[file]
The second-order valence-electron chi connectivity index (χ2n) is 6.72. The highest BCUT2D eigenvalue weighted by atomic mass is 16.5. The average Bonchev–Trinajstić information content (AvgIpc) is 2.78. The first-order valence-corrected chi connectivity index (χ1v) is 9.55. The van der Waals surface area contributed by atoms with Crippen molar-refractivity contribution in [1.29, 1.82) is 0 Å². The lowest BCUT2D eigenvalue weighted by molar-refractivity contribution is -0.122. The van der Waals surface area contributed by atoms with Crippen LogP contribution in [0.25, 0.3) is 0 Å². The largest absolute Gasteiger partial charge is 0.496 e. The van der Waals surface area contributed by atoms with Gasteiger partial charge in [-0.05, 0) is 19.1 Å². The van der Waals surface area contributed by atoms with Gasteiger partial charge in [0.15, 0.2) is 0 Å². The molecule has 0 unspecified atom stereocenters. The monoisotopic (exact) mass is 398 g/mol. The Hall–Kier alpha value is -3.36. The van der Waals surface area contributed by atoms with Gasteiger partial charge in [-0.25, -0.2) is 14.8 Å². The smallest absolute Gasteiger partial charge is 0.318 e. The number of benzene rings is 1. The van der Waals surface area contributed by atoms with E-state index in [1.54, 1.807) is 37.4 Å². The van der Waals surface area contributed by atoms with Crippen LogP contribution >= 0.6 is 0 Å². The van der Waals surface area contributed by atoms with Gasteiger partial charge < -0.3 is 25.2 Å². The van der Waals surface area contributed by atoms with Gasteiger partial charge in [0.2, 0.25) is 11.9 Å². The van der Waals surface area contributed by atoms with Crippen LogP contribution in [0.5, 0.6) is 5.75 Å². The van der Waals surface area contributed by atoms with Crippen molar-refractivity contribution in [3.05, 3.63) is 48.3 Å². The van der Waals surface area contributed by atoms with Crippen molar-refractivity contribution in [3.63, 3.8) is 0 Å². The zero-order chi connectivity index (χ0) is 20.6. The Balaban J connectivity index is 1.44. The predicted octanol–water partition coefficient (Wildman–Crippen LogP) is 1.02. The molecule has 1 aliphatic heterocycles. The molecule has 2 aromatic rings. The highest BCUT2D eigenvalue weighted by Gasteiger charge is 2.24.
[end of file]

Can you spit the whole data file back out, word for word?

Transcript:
The second-order valence-electron chi connectivity index (χ2n) is 6.72. The highest BCUT2D eigenvalue weighted by atomic mass is 16.5. The average Bonchev–Trinajstić information content (AvgIpc) is 2.78. The first-order valence-corrected chi connectivity index (χ1v) is 9.55. The van der Waals surface area contributed by atoms with Crippen molar-refractivity contribution in [1.29, 1.82) is 0 Å². The lowest BCUT2D eigenvalue weighted by molar-refractivity contribution is -0.122. The van der Waals surface area contributed by atoms with Crippen LogP contribution in [0.25, 0.3) is 0 Å². The largest absolute Gasteiger partial charge is 0.496 e. The van der Waals surface area contributed by atoms with Gasteiger partial charge in [-0.05, 0) is 19.1 Å². The van der Waals surface area contributed by atoms with Gasteiger partial charge in [0.15, 0.2) is 0 Å². The molecule has 0 unspecified atom stereocenters. The monoisotopic (exact) mass is 398 g/mol. The Hall–Kier alpha value is -3.36. The van der Waals surface area contributed by atoms with Gasteiger partial charge in [-0.25, -0.2) is 14.8 Å². The smallest absolute Gasteiger partial charge is 0.318 e. The number of benzene rings is 1. The van der Waals surface area contributed by atoms with E-state index in [1.54, 1.807) is 37.4 Å². The van der Waals surface area contributed by atoms with Crippen LogP contribution >= 0.6 is 0 Å². The van der Waals surface area contributed by atoms with Gasteiger partial charge < -0.3 is 25.2 Å². The van der Waals surface area contributed by atoms with Gasteiger partial charge in [0.2, 0.25) is 11.9 Å². The van der Waals surface area contributed by atoms with Crippen LogP contribution in [0.5, 0.6) is 5.75 Å². The van der Waals surface area contributed by atoms with Crippen molar-refractivity contribution in [3.05, 3.63) is 48.3 Å². The van der Waals surface area contributed by atoms with Crippen molar-refractivity contribution in [3.63, 3.8) is 0 Å². The zero-order chi connectivity index (χ0) is 20.6. The Balaban J connectivity index is 1.44. The predicted octanol–water partition coefficient (Wildman–Crippen LogP) is 1.02. The molecule has 1 aliphatic heterocycles. The molecule has 2 aromatic rings. The highest BCUT2D eigenvalue weighted by Gasteiger charge is 2.24.